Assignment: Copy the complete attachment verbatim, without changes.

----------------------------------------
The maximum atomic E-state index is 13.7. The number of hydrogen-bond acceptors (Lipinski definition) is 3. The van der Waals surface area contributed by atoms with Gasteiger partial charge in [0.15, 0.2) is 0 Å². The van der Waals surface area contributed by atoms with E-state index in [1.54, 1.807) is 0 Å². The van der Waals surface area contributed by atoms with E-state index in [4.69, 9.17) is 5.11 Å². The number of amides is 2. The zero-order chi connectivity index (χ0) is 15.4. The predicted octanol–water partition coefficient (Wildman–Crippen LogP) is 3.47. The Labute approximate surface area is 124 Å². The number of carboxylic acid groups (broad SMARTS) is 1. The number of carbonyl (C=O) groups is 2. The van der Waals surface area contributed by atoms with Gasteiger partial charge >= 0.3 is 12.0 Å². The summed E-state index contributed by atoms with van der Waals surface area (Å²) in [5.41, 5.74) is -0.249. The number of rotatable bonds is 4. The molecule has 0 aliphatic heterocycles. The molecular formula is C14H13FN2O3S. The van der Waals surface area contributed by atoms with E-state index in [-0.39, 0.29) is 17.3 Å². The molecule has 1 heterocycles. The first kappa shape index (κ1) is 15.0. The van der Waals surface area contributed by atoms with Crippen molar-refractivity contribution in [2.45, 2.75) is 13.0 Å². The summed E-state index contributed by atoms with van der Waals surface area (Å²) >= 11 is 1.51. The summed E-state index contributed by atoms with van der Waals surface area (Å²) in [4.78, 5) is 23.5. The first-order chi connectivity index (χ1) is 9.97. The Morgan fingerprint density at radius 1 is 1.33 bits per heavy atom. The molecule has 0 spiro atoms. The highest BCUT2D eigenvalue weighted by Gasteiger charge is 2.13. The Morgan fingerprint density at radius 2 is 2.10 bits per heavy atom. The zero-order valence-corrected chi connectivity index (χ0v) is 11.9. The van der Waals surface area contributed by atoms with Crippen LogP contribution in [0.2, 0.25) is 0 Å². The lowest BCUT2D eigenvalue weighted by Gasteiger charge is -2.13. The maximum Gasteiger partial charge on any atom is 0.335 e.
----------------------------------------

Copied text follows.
The maximum atomic E-state index is 13.7. The number of hydrogen-bond acceptors (Lipinski definition) is 3. The van der Waals surface area contributed by atoms with Gasteiger partial charge in [0.15, 0.2) is 0 Å². The van der Waals surface area contributed by atoms with E-state index in [1.54, 1.807) is 0 Å². The van der Waals surface area contributed by atoms with E-state index in [4.69, 9.17) is 5.11 Å². The number of amides is 2. The zero-order chi connectivity index (χ0) is 15.4. The predicted octanol–water partition coefficient (Wildman–Crippen LogP) is 3.47. The Labute approximate surface area is 124 Å². The number of carboxylic acid groups (broad SMARTS) is 1. The number of carbonyl (C=O) groups is 2. The van der Waals surface area contributed by atoms with Gasteiger partial charge >= 0.3 is 12.0 Å². The summed E-state index contributed by atoms with van der Waals surface area (Å²) in [5.41, 5.74) is -0.249. The number of rotatable bonds is 4. The molecule has 0 aliphatic heterocycles. The molecular formula is C14H13FN2O3S. The van der Waals surface area contributed by atoms with E-state index in [-0.39, 0.29) is 17.3 Å². The molecule has 1 heterocycles. The first kappa shape index (κ1) is 15.0. The van der Waals surface area contributed by atoms with Crippen molar-refractivity contribution in [2.45, 2.75) is 13.0 Å². The summed E-state index contributed by atoms with van der Waals surface area (Å²) >= 11 is 1.51. The summed E-state index contributed by atoms with van der Waals surface area (Å²) in [4.78, 5) is 23.5. The first-order chi connectivity index (χ1) is 9.97. The Morgan fingerprint density at radius 1 is 1.33 bits per heavy atom. The molecule has 0 spiro atoms. The highest BCUT2D eigenvalue weighted by Gasteiger charge is 2.13. The Morgan fingerprint density at radius 2 is 2.10 bits per heavy atom. The zero-order valence-corrected chi connectivity index (χ0v) is 11.9. The van der Waals surface area contributed by atoms with Crippen LogP contribution in [0.2, 0.25) is 0 Å². The lowest BCUT2D eigenvalue weighted by Gasteiger charge is -2.13. The maximum Gasteiger partial charge on any atom is 0.335 e.